Wikileaks returns after judge overturns own injunction

Whistleblower site Wikileaks has been allowed to reopen after the judge reversed his own decision to block it within the United States.

U.S. District Judge Jeffrey White cited First Amendment issues and legal jurisdiction questions as his reasoning for removing the injunction. This could be viewed as a win for both the site and the free speech advocates who saw it as too broad a ruling.

Instead of just ordering Wikileaks to remove Swiss bank Julius Baer & Company's confidential information, he chose to disable the entire site in mid-February. White said he questioned whether the legal remedies sought by the bank "would be constitutionally appropriate."


The decision came as part of a hearing on Friday which centered around whether or not to make the injunction permanent. Both the ACLU and Electronic Frontier Foundation had filed motions in court to have the ban overturned, which also gained support from traditional media outlets.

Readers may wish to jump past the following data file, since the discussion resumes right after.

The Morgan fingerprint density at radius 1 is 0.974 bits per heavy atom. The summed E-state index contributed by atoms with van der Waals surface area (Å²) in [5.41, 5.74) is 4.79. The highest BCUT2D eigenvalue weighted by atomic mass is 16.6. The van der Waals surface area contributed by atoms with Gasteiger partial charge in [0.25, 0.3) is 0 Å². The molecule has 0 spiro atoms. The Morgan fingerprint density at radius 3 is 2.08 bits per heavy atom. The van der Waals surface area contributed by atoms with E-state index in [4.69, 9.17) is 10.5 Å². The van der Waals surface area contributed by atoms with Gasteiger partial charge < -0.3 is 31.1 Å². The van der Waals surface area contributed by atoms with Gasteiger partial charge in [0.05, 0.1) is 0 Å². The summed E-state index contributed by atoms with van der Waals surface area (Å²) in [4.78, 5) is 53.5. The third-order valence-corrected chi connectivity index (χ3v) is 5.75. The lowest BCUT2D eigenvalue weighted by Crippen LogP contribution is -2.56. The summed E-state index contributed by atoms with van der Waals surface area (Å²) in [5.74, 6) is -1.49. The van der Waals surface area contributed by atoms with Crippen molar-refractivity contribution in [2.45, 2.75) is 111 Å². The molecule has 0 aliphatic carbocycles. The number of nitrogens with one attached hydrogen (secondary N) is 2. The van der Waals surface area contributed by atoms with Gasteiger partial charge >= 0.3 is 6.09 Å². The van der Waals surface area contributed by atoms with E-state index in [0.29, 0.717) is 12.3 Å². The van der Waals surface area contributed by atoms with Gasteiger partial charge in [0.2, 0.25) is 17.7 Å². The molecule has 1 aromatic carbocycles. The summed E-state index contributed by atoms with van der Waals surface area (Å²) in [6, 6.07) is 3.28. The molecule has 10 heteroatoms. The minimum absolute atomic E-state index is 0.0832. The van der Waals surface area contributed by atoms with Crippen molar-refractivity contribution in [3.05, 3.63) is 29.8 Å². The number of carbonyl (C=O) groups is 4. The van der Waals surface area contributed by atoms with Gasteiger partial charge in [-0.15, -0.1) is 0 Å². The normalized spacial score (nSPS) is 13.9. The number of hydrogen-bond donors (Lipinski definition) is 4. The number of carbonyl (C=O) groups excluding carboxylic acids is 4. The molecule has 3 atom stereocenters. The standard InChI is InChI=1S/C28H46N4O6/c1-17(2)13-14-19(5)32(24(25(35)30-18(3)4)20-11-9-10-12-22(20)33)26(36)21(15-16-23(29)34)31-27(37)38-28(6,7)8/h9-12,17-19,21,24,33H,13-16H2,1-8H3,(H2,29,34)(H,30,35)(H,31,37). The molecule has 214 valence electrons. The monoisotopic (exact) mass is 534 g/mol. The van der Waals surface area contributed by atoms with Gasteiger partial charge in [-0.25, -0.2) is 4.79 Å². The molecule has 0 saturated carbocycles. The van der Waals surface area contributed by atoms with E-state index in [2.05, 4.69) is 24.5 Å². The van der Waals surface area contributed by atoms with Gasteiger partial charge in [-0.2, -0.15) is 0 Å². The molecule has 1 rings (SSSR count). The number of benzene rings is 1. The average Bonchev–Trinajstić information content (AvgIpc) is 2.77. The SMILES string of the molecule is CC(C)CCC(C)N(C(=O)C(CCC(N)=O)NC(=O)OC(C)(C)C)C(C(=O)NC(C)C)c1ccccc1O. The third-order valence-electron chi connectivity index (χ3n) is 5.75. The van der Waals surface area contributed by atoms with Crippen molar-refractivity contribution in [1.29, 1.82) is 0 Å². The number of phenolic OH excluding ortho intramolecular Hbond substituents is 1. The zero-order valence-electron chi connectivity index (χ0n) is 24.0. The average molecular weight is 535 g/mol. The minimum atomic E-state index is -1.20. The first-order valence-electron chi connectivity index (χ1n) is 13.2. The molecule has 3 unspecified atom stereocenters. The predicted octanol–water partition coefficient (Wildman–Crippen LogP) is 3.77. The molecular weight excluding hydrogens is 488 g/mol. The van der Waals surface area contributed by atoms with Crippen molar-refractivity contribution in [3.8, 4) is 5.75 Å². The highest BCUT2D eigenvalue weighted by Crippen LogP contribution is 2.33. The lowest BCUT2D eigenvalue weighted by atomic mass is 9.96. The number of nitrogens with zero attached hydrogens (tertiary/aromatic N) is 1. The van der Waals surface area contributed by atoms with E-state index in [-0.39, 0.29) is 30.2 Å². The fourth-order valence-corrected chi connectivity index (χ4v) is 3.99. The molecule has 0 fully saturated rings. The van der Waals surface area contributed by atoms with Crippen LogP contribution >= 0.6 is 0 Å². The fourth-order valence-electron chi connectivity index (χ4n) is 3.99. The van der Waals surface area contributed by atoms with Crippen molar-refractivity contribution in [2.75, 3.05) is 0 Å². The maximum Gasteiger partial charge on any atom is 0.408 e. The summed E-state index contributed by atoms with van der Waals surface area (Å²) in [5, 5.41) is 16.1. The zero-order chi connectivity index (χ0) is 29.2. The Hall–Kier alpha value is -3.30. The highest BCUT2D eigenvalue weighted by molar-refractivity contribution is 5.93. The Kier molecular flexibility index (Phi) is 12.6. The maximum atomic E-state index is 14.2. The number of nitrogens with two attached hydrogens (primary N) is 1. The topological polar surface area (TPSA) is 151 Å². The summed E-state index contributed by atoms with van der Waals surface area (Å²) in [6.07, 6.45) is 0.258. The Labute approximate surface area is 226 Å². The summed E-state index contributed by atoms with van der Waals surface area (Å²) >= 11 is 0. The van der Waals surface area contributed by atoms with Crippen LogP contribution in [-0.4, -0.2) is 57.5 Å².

White said that the ban could essentially be rendered meaningless, especially considering that other sites were mirroring the information well before the court order.

"Attempting to interfere with the operation of an entire website because you have a dispute over some of its content is never the right approach," EFF attorney Matt Zimmerman said. "Disabling access to an Internet domain in an effort to prevent the world from accessing a handful of widely-discussed documents is not only unconstitutional -- it simply won't work."

It's not clear whether Wikileaks had returned under new hosting. As part of its agreement with Julius Baer, Wikileaks' old host Dynadot agreed to shut down the site in exchange for being removed from the lawsuit.

Wikileaks was back online Monday morning, but it was unknown whether it was still with Dynadot.

Julius Baer had no immediate public comment on Friday's news.

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